The other benefit of our long flat strategies, which is more intuitive, is the reduction in volatility and drawdown. The reduction in drawdowns is particularly interesting, being lower for all commodities, and dramatically lower for copper and crude, for which the strategy Sharpe ratios are much higher than buy and hold. The equally weighted portfolio achieves a slightly higher mean, somewhat higher Sharpe ratio and a much lower maximum drawdown of 15%. This equally weighted portfolio has the second moment (volatility and drawdown) characteristics of an equity type investment, while achieving a high mean.
We now focus on the 2008-10 period, covering the period of the financial crisis. "Crisis performance" (below) shows the performance of the buy-and-hold strategy over this period, and the decline is evident. Three of the 10 commodities have negative returns and the Sharpe ratio of the equally weighted portfolio is 0.51. The maximum drawdowns all occurred over this period, and the average volatilities are higher. Not all of the commodities performed worse, though, with sugar achieving a higher Sharpe ratio over this period.
In sharp contrast, the performance of the active strategy is not much different from that over the entire period (see "Stable under pressure"). Five of the 10 individual long flat strategies have higher Sharpe ratios over the 2008-10 period than over 2005-2010, indicating that a successful timing strategy could have made good returns even in this period. The dynamic strategies outperform their buy-and-hold counterparts both in terms of Sharpe ratio as well as mean return. The equally weighted portfolio achieves a Sharpe ratio of 1.46, slightly lower than that over the entire period, but considerably higher than the buy and hold over this period. The difference in performance over this period, which includes a short sharp bear phase, illustrates how important timing backwardation successfully could have been.
We can compare the performance of our dynamic equally weighted portfolio to that of the Barclays commodity trading advisor (CTA) index over the 2008-10 period. The geometric mean returns for the Barclays CTA index were 14.1% in 2008, -0.1% in 2009 and 7.0% in 2010, indicating that managed futures as a category weathered the financial crisis quite well.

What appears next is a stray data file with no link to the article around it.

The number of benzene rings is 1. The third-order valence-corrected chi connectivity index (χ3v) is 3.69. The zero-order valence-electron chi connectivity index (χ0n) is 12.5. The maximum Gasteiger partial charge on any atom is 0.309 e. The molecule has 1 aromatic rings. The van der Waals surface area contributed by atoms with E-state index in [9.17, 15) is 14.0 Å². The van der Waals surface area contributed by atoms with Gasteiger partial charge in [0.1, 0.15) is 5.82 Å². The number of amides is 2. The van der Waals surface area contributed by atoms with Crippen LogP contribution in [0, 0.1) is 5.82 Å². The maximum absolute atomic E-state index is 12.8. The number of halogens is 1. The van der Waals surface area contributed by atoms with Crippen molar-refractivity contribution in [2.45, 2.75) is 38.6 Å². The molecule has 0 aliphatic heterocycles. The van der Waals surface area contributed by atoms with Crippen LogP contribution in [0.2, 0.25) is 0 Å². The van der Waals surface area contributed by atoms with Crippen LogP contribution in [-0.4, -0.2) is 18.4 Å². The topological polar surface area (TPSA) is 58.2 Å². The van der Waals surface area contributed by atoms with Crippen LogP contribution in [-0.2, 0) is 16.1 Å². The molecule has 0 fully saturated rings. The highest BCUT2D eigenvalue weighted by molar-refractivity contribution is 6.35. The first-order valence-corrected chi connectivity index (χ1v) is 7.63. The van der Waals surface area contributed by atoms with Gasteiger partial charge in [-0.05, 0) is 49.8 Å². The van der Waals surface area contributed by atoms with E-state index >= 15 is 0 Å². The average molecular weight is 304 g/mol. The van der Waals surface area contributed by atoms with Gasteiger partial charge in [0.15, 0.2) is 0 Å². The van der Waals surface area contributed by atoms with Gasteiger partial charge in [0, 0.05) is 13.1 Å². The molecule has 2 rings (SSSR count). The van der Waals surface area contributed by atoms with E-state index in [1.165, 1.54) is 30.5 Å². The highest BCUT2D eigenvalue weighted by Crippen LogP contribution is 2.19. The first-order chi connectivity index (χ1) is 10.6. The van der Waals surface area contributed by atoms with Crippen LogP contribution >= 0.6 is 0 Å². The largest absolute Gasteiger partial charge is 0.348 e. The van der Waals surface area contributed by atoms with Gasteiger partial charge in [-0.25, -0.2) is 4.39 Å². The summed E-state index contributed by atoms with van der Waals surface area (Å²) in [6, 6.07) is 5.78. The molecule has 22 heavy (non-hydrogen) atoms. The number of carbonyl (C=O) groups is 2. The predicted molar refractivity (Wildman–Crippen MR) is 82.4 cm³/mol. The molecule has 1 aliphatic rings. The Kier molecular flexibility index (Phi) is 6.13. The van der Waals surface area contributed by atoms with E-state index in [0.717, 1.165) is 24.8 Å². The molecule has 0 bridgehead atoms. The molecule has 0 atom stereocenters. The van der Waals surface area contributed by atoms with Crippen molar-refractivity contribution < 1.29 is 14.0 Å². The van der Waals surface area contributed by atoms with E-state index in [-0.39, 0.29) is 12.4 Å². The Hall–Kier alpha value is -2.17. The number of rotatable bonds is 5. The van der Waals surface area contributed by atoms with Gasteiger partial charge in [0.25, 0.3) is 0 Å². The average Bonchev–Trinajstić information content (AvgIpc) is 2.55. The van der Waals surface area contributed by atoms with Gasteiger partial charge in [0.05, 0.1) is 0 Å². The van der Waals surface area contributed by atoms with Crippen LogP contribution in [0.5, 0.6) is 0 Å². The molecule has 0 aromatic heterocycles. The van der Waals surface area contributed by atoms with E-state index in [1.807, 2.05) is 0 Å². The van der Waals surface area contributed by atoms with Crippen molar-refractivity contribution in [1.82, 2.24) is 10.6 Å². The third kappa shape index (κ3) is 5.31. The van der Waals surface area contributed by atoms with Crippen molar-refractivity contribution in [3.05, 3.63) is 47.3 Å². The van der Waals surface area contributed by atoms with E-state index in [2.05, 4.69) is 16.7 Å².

Our equally weighted portfolio had mean returns of 32.1% in 2008, 23.8% in 2009 and 20.7% at probably similar levels of volatility (around 16%). Thus, our portfolio’s outperformance is particularly marked in 2009 when the average CTA did not perform particularly well, and overall the results seem to indicate that the "commodity supercycle" quite likely is still intact. Nonetheless, capturing backwardation seems to be quite important in any market environment.
The recent performance of commodity indexes and commodity ETFs shows that capturing the benefits of a commodity supercycle are not straightforward because of the presence of phases of backwardation. Indeed a more appropriate title for Jim Rogers’ book might be "Backwardation Now." Backwardation is present both at the level of the individual commodity and increasingly across the cross section of commodities. Timing backwardation, even over a bull phase, can provide considerable economic benefits. We have described the performance of a class of strategies that tries to capture backwardation, and our results provide some indications as to the magnitude of these benefits.
Devraj Basu, with the SKEMA Business School, can be e-mailed at firstname.lastname@example.org.